A new generation of COVID-19 vaccine, or running out of steam? Here’s how experts see the pandemic ending

A new generation of COVID-19 vaccine, or running out of steam? Here’s how experts see the pandemic ending

Will it end with a new generation, a future-proof vaccine or will the virus keep mutating until it eventually runs out of steam?

Two-and-a-half-years in and Australia is in the grip of a fourth COVID-19 wave.

It’s predicted to be shorter and sharper than before, but it will not be the last. 

So what will the end look like?

Experts differ on what will finally bring this pandemic to a close.

Future-proofing vaccines 

Deborah Burnett is on a team at Garvan Institute of Medical Research working on a transmission-blocking or “universal” vaccine.

Since the first variants were identified in late 2020, COVID-19 has mutated to produce multiple variants and subvariants, putting us in what some call a “COVID soup”. 

A new generation of COVID-19 vaccine, or running out of steam? Here’s how experts see the pandemic ending
Dr Deborah Burnett says a universal vaccine could end the pandemic. (Supplied: Garvan Institute)

New subvariants appear more likely to evade current vaccines (although the vaccines we have now are still extremely effective at preventing serious illness and death).

A “variant-proof” vaccine would target a part of the virus which cannot easily mutate, making it effective against not just the variants we have had so far, but future ones, too, Dr Burnett says.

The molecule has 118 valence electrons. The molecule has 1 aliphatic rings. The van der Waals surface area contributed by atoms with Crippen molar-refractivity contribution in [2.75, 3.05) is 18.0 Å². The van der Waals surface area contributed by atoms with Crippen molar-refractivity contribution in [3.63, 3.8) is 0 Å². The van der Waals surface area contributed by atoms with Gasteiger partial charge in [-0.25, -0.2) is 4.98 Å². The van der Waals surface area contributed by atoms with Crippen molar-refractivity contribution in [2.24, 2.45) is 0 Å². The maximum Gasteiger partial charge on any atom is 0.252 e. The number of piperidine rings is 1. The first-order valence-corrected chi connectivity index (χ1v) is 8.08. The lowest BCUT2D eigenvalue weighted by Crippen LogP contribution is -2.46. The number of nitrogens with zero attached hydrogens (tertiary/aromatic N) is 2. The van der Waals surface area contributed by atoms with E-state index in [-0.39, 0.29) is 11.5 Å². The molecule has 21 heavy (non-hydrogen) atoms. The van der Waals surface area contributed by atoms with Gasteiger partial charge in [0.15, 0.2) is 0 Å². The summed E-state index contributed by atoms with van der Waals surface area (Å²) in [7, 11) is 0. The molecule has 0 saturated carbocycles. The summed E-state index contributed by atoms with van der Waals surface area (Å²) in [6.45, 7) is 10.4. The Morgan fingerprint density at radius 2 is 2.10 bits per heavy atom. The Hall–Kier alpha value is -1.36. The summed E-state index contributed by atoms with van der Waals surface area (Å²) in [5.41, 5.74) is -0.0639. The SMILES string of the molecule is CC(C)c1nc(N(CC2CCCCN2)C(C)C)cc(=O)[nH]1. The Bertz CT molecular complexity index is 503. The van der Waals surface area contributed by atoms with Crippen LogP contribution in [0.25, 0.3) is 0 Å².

“There was this idea of herd immunity and, at first, people thought that, maybe, you could get that from natural infection, and then people thought you could get that from vaccines,” she says.

“But, unfortunately, the virus has found a way around that by mutating.”

A health worker takes a nasal swab sample from a woman
Vaccines are still being developed and approved around the world. India approved a new nasal vaccine in September.(AP: Anupam Nath)

In an article in the Lancet medical journal earlier this year, Annelies Wilder-Smith from the London school of hygiene and tropical medicine wrote that, until we have new vaccines that protect against transmission, “public health and social measures will still need to be tailored towards mitigating community and household transmission in order to keep the pandemic at bay”.

The team at the Garvan Institute have developed a tool to test and triage multiple vaccines from labs around Australia, to select the most-effective ones, and have seen “promising results” from pre-clinical trials, Dr Burnett said.

“We’re really hoping that, in the next year or two, there is a vaccine available that effectively ends transmission so it will finally be over.”

‘Running out of ways to mutate’

Professor Robert Booy thinks we are nearing the end of the pandemic — but says it won’t come about because of a transmission-blocking vaccine. 

“This new wave is a conglomeration of a whole bunch of subvariants but they’re still Omicron — in 12 months we haven’t had a new variant, we’ve just had mutations,” Professor Booy, an infectious disease and vaccine expert, says.

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